WINNIPEG -- The iconic Rainbow Stage in Winnipeg’s Kildonan Park will not be opening its doors for the 2020 season due to COVID-19 concerns.

The announcement was made Tuesday afternoon.

“Rainbow Stage is a family made up of generations of Manitobans who are all connected by a theatre unlike any other in the country. As members of that family, the decision of the Board of Directors to cancel the 2020 season was a difficult one and made with the health and safety of every one of you in mind,” said Adrain Frost in a news release, chair of the Rainbow Stage Board of Directors.

Artistic Director for the Rainbow Stage, Carson Nattrass, told CTV News that being involved with the Rainbow Stage has always been a lifelong dream. He said being unable to bring the joy for performing arts to the city is something he never thought would happen.

He added he understands the shutdown is to keep everyone safe, but people tend to look to the world of art to help get them through the tough times.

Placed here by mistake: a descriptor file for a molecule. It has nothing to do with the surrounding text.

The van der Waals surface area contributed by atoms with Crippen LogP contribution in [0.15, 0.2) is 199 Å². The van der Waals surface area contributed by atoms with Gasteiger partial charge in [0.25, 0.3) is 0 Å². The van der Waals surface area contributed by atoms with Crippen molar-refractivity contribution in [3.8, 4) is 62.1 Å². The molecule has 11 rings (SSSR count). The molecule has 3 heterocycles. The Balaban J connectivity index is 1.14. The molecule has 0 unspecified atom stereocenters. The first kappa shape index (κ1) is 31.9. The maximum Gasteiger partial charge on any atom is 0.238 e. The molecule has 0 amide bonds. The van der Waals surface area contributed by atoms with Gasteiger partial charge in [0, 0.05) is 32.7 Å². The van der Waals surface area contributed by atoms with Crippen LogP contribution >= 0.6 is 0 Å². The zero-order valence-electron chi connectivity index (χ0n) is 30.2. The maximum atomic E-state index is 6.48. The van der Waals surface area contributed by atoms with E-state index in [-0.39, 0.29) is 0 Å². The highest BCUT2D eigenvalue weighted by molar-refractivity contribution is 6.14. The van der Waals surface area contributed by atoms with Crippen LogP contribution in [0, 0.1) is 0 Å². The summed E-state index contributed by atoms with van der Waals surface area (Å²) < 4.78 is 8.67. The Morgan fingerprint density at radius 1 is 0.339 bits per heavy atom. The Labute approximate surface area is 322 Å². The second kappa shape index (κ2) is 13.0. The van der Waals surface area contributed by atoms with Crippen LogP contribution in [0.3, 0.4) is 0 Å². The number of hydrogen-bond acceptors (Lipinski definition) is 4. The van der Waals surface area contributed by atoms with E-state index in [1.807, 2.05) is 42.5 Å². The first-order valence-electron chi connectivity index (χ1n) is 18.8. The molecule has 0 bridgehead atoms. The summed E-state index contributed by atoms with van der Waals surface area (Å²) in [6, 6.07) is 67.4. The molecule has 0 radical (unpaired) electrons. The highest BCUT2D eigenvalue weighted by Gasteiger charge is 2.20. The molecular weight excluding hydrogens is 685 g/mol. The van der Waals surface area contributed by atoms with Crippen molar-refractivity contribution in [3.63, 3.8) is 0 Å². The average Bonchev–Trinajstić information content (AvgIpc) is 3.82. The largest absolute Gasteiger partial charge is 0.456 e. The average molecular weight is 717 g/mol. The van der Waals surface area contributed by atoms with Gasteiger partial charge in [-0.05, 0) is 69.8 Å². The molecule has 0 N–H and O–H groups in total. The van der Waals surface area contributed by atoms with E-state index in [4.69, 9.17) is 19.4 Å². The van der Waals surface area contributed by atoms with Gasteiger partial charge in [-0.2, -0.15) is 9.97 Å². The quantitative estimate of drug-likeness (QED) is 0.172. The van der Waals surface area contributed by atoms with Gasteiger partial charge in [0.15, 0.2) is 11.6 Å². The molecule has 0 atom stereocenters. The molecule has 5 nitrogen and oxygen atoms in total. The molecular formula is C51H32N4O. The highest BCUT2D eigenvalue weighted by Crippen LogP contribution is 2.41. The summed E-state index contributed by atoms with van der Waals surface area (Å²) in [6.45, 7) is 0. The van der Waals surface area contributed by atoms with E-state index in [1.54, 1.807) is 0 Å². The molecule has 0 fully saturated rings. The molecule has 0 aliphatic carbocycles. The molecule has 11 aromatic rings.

“Artists are someone we look to, to make sense of times of crisis, and right now we’re experiencing it in a different way, for the first time. Artists aren’t able to gather to help you make sense of it all,” said Nattrass.

He said for many artists and actors who make their living following their onstage dreams, shutdowns like this are hitting them very hard.

“These are self-employed artists who make a living having booked these new shows a year in advance and their future has, there’s nothing in their future right now, and that’s a very scary time,” said Nattrass. 

He said that even if by June all the restrictions were to be lifted, there’s no way to have the show go on.

“We deal with various contacts, unions, and associations. So the Wizard of Oz, for example, costs over one million dollars, and ticket sales have expectedly come to a halt. So if things were lifted by June that only gives us a month for ticket sales and the restrictions from what we understand will have to begin with social distancing,” he said.

The Rainbow Stage venue has 2,000 seats. Nattrass said as a non-profit, with a one million dollar show they have to have a full house.

“It has become very real that there’s no way we can gather that many people safely,” said Nattrass.

As they look to the 2021 season, patrons can transfer tickets to next year, convert their tickets to donations, or get a refund. For more information, people can go to the organization's website